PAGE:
Rags to riches is a cliche often brought up in stories of triumph. In Money and Class in America:The Gilded Cage, it is portrayed that there is a possible reversal, resulting in riches to rags. The author offers a birds eye view of the wealthy American people, while commenting on the imperfections of their lifestyle. The author, a Yale graduate, explains his encounter with a man with a pseudonym of George Armory. Privilege was prominent in both the author and Armory’s families. Inheritance is he key factor in both stories of wealth. The Author, a knowingly wealthy man, was simply more mindful than his wealthy counterparts. His grandfather became the mayor of San Fransisco and previously had power of business. This mapped out a childhood of casual rides in limousines and extravagant outings.
Despite the amount of money he had in his youth, and continued wealth, he was able to reflect on his surroundings. George Armory was planning on inheriting a large amount of wealth from his grandparents. The highlight of their privilege was that they never had to worry about working, or make a name for themselves; they were born into a top tier lifestyle. George never prioritized or went through the mental processes of deciphering how to maintain such a life style, and what he might have to actually make of himself. This close encounter with a fellow privileged man allowed the author to create a “big picture” look at America’s wealth at the time.
Life was coated in gold, for some, literally. The affluent had two jobs, one being their actual money making profession (if it is not inheritance), and maintaining the image. Image often says more about a person’s standing in society than the true effect they have. George Armory’s expenses were blatantly laid out. If one is born with the right name, this kind of wealth is breed into him. The author explains the schooling, “nurtured social rather than intellectual pretensions” ( Latham 13). There is an existing expectation that even though they are better off than most americans, yet they still must compete within their own socioeconomic status.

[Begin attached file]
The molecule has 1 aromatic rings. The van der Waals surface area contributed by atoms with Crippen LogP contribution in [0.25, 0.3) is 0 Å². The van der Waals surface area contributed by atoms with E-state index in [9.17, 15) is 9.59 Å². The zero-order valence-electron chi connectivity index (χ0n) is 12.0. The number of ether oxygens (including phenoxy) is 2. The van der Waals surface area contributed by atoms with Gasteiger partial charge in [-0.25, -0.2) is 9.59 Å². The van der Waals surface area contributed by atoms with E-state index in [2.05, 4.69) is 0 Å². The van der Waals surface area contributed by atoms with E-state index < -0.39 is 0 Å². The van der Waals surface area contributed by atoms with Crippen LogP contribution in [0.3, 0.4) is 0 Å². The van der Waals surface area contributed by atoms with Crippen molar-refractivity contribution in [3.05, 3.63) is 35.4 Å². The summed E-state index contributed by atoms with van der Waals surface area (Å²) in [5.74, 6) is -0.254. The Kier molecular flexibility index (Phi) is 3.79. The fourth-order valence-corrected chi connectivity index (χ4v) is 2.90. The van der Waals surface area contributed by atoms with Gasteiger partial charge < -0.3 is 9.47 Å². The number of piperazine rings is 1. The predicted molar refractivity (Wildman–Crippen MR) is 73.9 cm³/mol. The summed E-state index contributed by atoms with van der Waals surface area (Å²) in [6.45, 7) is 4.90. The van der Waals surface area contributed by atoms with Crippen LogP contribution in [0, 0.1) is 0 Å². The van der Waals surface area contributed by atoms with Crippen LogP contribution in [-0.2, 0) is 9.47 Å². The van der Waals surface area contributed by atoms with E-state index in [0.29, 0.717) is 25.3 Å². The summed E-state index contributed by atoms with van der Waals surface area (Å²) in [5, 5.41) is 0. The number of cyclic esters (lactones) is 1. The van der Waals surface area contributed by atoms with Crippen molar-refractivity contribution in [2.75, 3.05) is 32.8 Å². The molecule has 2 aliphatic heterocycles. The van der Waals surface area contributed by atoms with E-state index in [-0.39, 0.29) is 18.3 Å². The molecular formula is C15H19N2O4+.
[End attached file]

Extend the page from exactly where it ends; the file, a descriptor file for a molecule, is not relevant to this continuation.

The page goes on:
George explains this when he expresses disbelief that, “he allocated nothing for luxury or pleasure, no money for dinner parties, for paintings, for furniture, for a mistress, for psychiatrists, even for a week in Europe” (Latham 12). Living in luxury was not only an expectation, but a requirement to be respected in the wealthy community. Because he was overly occupied maintaining a high profile, he was unable to attain stability within himself. If the same money were given to a born middle class family, who could spend wisely, they would survive comfortably.
The rich are sectioned off by who is better of, of the better off. This pressure outweighs any benefit money can have. Being born is a privilege, but it can cost more than it is worth to some. The Wealthy inherit a name that has monetary connotation,while the poor inherit a life of struggle and minimal chance. The author explains this when he addresses, “Together with my classmates and peers, I was given to understand that it was sufficient accomplishment merely to have been born” (Latham 14). The wealthy are taught how to use mannerisms to manurer their social class. the same advantage is not given to the poor.
Cohesively, I feel as if I have learned something that I would never know for myself. The wealthy remain a secret of america, but in this book they are revealed. It is a privilege to begin life into wealth. Moving among social classes is highly challenging, which is why the wealthy are safe, with few exceptions. There are parts of me that feel uneasy about this; I strongly believe that people should work for what they attain, but if my dad worked hard I would assume that I inherit some of wealth. Living in a capitalistic society there are no boundaries to one’s successes or failures. The reading announced a level of disparity to me, that will forever ring while meeting new people and networking.